Warning - Here there be dragons: The above code blocks have been very reasonable and returned answers in under a second for me in a VM. Some of the code blocks below may intentionally take a long time (long iteration) and it might be wise to not run them, but instead take my word on the results.

So here, we'll simply add a million distinct (and sequential) items to the list with a random amount of duplicates on each item.

    from numpy import random
    r.delete('test')
    
    for x in xrange(1000000):
        for dupe in xrange(random.randint(1, 10)):
            r.pfadd('test', str(x))
        
    r.pfcount('test')





    1009838

So you can see that the count is off by a small margin, under 1%. But with 1,000,000 unique items...

    len(r.get('test'))




    12304

The HyperLogLog is still only 12kB in memory, which is pretty nice if you're looking to record a lot of information for different points in a service process. So finally, let's do a practical example. Let's observe multiple-URL endpoints for a few features.

  • Unique IP addresses accessing an endpoint
  • Unique responses from the endpoint

So we'll define a list of items, 4 function controllers and map them to URLs.

    items = [
        'apple',
        'banana',
        'cucumber',
        'dogfood',
        'eggplant',
        'flowers',
        'goat cheese',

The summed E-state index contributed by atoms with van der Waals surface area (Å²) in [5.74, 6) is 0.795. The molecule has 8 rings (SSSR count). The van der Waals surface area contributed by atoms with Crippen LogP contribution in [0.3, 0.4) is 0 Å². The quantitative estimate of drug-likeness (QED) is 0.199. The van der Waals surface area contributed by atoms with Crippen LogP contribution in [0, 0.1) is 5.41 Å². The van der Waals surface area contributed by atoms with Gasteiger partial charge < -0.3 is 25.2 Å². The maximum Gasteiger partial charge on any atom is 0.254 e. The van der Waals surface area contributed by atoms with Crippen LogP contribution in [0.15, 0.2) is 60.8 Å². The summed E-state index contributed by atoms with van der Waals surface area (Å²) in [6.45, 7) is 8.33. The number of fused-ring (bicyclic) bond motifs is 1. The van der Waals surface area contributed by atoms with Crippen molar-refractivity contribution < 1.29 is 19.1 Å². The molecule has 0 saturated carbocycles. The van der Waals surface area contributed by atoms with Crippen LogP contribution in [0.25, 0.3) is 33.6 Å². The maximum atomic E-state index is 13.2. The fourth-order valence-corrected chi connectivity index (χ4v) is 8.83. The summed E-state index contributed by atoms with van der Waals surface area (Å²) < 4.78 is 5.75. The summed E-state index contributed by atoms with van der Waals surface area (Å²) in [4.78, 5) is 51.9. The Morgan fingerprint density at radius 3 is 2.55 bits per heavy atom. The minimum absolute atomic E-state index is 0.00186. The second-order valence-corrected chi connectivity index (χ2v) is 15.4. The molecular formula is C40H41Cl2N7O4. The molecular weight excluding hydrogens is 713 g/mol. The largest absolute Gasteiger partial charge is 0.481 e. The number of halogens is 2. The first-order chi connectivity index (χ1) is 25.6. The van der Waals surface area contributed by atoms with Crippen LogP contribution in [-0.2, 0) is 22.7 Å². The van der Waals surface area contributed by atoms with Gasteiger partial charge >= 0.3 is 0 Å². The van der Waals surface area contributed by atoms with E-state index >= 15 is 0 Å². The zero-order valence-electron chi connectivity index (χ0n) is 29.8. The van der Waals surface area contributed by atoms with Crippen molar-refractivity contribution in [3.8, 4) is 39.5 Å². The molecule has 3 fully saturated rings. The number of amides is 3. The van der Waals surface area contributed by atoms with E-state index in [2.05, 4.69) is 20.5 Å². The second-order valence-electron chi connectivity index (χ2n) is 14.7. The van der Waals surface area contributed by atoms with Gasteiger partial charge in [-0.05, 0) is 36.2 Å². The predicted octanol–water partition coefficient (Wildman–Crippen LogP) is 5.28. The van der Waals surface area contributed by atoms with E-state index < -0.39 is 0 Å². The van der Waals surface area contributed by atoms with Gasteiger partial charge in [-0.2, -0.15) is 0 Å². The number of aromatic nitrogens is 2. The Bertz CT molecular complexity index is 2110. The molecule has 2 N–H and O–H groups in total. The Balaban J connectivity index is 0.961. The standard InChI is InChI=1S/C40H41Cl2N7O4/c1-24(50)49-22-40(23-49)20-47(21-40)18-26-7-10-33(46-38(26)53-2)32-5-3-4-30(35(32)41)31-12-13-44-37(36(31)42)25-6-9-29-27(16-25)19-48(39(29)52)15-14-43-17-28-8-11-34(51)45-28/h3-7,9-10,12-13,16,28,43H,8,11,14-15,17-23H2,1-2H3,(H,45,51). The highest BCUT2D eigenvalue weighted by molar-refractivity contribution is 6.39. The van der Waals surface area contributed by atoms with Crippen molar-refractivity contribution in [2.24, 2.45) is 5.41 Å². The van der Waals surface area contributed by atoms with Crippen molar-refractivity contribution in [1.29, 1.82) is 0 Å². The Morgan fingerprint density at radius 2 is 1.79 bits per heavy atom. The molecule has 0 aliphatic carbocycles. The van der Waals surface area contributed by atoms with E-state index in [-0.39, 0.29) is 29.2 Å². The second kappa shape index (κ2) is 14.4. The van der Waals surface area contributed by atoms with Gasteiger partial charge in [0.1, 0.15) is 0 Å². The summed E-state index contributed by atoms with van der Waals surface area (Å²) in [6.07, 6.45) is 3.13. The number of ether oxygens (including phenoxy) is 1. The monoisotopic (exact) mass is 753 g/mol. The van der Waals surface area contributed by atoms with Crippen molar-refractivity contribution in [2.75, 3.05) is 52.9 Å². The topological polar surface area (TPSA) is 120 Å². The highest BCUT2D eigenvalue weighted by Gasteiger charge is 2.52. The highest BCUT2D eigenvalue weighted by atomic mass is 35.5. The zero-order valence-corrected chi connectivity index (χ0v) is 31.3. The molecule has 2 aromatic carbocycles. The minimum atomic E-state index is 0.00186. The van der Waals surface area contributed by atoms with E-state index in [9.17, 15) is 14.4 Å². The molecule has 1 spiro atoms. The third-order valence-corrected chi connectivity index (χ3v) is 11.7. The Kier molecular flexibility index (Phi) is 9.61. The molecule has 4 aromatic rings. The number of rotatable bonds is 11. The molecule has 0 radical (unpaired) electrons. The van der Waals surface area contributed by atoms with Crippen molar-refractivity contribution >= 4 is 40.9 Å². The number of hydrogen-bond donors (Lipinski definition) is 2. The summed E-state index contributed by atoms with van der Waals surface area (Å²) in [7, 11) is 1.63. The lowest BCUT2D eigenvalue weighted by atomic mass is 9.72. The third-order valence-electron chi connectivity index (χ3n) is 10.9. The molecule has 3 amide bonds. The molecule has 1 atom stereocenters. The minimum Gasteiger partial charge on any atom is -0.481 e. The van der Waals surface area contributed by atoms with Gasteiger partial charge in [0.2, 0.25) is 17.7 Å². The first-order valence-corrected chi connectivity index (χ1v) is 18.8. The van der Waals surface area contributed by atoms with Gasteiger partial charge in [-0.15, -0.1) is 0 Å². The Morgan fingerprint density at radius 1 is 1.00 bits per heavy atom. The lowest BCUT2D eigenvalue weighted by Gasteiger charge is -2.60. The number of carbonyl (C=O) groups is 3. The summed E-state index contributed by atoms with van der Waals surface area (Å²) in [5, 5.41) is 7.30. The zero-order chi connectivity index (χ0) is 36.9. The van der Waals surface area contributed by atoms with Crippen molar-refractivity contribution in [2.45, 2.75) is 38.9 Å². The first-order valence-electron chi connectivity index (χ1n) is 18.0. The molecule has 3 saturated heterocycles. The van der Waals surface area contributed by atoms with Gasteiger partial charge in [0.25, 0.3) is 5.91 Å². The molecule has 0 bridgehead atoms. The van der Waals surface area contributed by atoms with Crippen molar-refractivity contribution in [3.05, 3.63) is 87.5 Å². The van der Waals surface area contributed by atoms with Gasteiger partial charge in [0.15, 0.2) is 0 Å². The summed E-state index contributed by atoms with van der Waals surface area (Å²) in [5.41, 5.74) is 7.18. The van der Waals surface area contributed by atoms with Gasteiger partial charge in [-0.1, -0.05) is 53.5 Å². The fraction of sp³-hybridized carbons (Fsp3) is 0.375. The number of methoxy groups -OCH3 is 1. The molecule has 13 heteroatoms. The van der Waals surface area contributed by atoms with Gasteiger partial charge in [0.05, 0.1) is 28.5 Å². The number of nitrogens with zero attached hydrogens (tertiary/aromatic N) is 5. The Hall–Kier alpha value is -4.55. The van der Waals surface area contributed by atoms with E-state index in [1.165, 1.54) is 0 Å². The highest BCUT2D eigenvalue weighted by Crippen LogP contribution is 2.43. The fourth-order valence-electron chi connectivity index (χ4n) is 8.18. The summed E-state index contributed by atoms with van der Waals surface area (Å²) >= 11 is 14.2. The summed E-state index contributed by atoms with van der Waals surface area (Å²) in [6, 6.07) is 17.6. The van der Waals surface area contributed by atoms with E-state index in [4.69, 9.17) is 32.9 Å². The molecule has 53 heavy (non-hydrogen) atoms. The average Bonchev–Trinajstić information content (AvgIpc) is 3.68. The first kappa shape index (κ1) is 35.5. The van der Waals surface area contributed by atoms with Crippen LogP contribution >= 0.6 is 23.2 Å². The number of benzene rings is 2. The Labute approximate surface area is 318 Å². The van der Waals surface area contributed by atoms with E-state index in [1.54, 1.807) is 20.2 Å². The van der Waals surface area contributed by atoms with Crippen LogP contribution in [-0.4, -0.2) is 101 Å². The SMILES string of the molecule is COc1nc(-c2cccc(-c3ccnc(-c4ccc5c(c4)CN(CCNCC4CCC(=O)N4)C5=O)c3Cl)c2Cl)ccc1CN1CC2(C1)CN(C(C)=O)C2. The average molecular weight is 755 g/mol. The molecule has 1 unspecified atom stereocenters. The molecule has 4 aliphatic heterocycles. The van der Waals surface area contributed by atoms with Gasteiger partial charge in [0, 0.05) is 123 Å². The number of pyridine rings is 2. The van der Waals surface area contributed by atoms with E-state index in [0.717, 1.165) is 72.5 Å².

'hummus',
        'iceberg lettuce',
        'jalepenos'
    ]
    
    
    def shopping_list_controller(req_url, req_ip):
        r.pfadd('ip-' + req_url, req_ip)
        item_list = list()
        
        # Shopping lists are only 4-9 items here
        for x in xrange(random.randint(4, 10)):
            item_list.append(random.choice(items))
        
        # Ghetto hash function
        item_list.sort()
        
        r.pfadd('list-' + req_url, str(item_list))
        r.pfadd('ip-list-' + req_url, str(item_list) + req_ip)
    
        # Don't even respond to the service call. YOLO
        
    # Don't tell anyone... but all of my fake services do the same thing
    recommended_items_controller = shopping_list_controller
    cheaper_alternatives_controller = shopping_list_controller
    recipe_items_controller = shopping_list_controller
    
    routes = {
        '/list/': shopping_list_controller,
        '/recomended/': recommended_items_controller,
        '/cheapalts/': cheaper_alternatives_controller,
        '/recipe/': recipe_items_controller
    }

So now we have 4 service URLS which return some hashable list of items. You can tell from the definition above that we don't care much about how the items are chosen or that we actually get them to a requester. So let's simulate hitting these services from random IPs to see HyperLogLogs do their thing. Oh, did I mention, we don't use IPv6 or even IPv4 here, we use IPv2. (This is just a joke. We're only using 2 octets to reduce the number of possible users down to something that actually has a chance of reasonably overlapping in only 100,000 random hits.)

    for url in routes.keys():
        r.delete('ip-' + url)
        r.delete('list-' + url)
        r.delete('ip-list-' + url)
    
    def rand_ip():
        return str(random.randint(0,256)) + "." + str(random.randint(0,256))